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Old November 23rd, 2009, 12:02 PM   #1
Joined: Jan 2009
Posts: 1,121
Battle of Ruspina

Hello everyone.

Recently, I stumbled on the mention of Labienus vs. Ceasar in the Battle of Ruspina in this forum. Naturally, I googled it and read up on it a bit, lacking access for better sources at the moment (and being more of a hobbyist than a serious armchair historian or a true professional).

This link seemed to have the most to say about it... (Sorry for the clutter.)


In the recent thread of Alexander vs. Germanicus, Divus Ivlivs states that Julius Caesar's only two non-victories were Gergovia and Dyrrachium. I assume the Battle of Ruspina is counted as a victory since Julius Caesar was left in the possession of the battlefield even though his forces suffered heavy casualties (wikipedia states a third, which seems a really high proportion for a 'winning' army in ancient warfare).

I would be curious to learn if anyone has numbers for the dead on the Optimates' side?

In my personal opinion, the Battle of Ruspina seems more like a draw, or even a loss for Caesar, given the heavy casualties. I have nothing but admiration for Caesar's ability to keep his army together and prevent a rout and a total catastrophe; indeed, the Battle of Ruspina should have been a crushing victory for the Optimates in my estimation. Caesar could be faulted, however, for allowing his (part of the) army to get caught in that situation in the first place: he was not infallible.

I eagerly wait for the learned members of the Forum to leap in and dazzle me with a detailed analysis of the battle and of the commanders.
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Old November 24th, 2009, 12:31 AM   #2

Joined: Mar 2009
From: Virginia
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Re: Battle of Ruspina

Even by the several accounts of the battle that we have that are most hostile to Caesar, it would seem quite clearly to have been a Caesarean Victory. Even if the casualties were exhorbitently high (personally I do not think that they were so) at the end of the day the Optimates withdrew from the field, and left Caesar standing with his army, likely having suffered more casualties themselves than they had inflicted upon the Caesareans.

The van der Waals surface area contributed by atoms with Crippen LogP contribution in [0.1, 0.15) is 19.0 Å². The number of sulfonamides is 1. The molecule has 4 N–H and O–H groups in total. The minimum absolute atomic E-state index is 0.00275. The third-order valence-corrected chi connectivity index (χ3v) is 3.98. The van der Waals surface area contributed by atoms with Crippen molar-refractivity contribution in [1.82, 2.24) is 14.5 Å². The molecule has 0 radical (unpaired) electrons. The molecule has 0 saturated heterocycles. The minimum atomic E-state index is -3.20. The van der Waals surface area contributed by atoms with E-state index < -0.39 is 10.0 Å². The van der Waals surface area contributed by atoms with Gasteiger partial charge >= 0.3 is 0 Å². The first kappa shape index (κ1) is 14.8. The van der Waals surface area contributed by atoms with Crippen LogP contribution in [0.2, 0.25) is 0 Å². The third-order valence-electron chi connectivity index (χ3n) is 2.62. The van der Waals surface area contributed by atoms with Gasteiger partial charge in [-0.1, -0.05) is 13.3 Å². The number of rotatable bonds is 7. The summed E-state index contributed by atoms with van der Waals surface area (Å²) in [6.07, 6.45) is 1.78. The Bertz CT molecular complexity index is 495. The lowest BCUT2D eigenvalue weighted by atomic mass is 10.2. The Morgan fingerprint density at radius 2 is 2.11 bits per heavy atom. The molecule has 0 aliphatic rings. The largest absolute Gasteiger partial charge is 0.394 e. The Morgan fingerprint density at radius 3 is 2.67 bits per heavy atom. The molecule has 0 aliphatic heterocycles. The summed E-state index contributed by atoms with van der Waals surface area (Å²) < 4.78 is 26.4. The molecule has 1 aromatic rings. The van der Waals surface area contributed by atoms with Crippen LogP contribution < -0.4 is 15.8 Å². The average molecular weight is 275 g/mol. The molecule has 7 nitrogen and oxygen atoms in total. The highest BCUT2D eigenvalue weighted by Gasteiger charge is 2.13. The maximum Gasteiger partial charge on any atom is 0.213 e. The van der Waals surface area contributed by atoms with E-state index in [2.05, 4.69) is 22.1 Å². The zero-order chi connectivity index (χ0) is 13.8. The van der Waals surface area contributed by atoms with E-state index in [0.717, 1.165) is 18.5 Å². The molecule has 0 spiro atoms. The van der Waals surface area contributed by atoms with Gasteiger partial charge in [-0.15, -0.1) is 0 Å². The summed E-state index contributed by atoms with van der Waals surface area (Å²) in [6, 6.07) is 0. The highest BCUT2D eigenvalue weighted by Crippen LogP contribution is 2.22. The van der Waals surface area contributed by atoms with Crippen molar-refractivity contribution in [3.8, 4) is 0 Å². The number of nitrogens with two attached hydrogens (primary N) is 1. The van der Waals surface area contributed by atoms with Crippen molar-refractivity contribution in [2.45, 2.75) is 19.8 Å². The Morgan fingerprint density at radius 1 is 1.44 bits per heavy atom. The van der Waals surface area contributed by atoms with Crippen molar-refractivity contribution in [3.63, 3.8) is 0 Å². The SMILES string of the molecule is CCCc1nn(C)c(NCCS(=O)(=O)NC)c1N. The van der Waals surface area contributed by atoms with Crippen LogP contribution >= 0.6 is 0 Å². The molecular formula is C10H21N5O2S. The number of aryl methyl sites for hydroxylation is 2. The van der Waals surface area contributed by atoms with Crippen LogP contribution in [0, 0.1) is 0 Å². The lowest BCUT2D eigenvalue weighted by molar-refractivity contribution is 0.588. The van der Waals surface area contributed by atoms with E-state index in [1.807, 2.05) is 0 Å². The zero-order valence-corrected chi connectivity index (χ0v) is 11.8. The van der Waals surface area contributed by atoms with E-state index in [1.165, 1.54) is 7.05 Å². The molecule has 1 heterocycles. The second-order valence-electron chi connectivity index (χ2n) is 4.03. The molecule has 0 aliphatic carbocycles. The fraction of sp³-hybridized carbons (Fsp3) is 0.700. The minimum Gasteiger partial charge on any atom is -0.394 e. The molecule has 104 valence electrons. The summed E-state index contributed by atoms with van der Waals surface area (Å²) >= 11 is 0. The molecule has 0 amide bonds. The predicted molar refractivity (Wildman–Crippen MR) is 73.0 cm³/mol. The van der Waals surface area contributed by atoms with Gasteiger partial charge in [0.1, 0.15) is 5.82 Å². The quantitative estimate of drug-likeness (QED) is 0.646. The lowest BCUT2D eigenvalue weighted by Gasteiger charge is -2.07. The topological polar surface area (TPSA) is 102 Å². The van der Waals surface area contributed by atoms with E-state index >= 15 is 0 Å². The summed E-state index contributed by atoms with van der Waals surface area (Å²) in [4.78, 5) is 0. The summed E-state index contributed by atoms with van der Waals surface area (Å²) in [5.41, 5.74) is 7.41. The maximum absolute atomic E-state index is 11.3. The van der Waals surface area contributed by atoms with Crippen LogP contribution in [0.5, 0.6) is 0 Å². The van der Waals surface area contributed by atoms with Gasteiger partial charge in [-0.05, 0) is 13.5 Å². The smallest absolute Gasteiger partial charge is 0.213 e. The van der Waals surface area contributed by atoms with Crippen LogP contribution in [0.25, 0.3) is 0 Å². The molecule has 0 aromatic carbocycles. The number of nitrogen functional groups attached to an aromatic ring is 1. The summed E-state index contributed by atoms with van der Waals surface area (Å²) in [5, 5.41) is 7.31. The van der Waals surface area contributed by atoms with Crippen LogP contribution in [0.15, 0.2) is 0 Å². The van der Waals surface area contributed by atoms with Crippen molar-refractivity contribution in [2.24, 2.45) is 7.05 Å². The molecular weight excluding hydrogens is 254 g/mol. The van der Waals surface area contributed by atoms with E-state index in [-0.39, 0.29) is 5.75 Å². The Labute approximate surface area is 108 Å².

The trouble with the classification of this battle (incidently - never ever trust Wikipedia) is that there are several different sources for it, of which only one however provides any real detail. Cassius Dio and Appian both talk briefly of the battle, and Plutarch makes reference to it, but the trouble is that each of these authors was heavily anti-Caesar, and furthermore, cannot really be trusted to provide good military history. If you read through these sources (majorly the former two - Plutarch never really does much more than briefly summarize the military stuff) one finds contradictions and errors that really make one doubt them on whatever they talk about. An excellent way of seeing this is by cross-referencing them with Caesar's Commentaries (which provide the most detailed and sensible accounts of each of his battles). I know right now that some will be screaming (and preparing to type) that we should trust other sources over Caesar (or rather in this case the unknown author since Caesar himself did not write the Commentarius dealing with Africa). This might be a debatable point if we were simply going to compare the two accounts of battles and argue which should be given preference to, but before we even get to that there are other issues to deal with. Dio and Appian seem quite capable of taking plain facts and getting them plain wrong. An excellent example is Caesar's account of how he crossed the Allier River against opposition. Caesar gives a very detailed account of how he was able to trick the Gauls into moving up-stream, allowing him to build a bridge and get across on it. Even the biggest doubters of Caesar should surely be able to admit that he is not very likely to lie about the issue of whether or not he built a bridge. And yet somehow, Dio manages to tell us all about how Caesar used rafts to cross the Allier. This might be excusable if it were a lone incident, but it is not. All through their accounts of Caesar's campaigns Appian, Cassius Dio, and Plutarch keep coming up with very important details, sometimes extremely important ones, that they consistently get badly wrong, and these things are without exception things that Caesar would have had no reason to lie about, if only because in Plutarch, Cassius Dio, and Appian the result is still always a brilliant success for Caesar anyway. It results in giving one a highly negative impression of the ability of these three sources to give us the correct facts. It cannot really be put down singularly to the problem of the bias against Caesar that these three held. There are similar contradictions in the accounts of the campaigns of men like Pompey, Marius, etc. Of course, with these others it is more difficult to pick it out, because we don't have extensive sources on them as we do for Caesar, but the point stands that there are funny contradictions in all of them. In other words, it seems best simply to accept the Commenatries, which also have the benefit of making the most sense.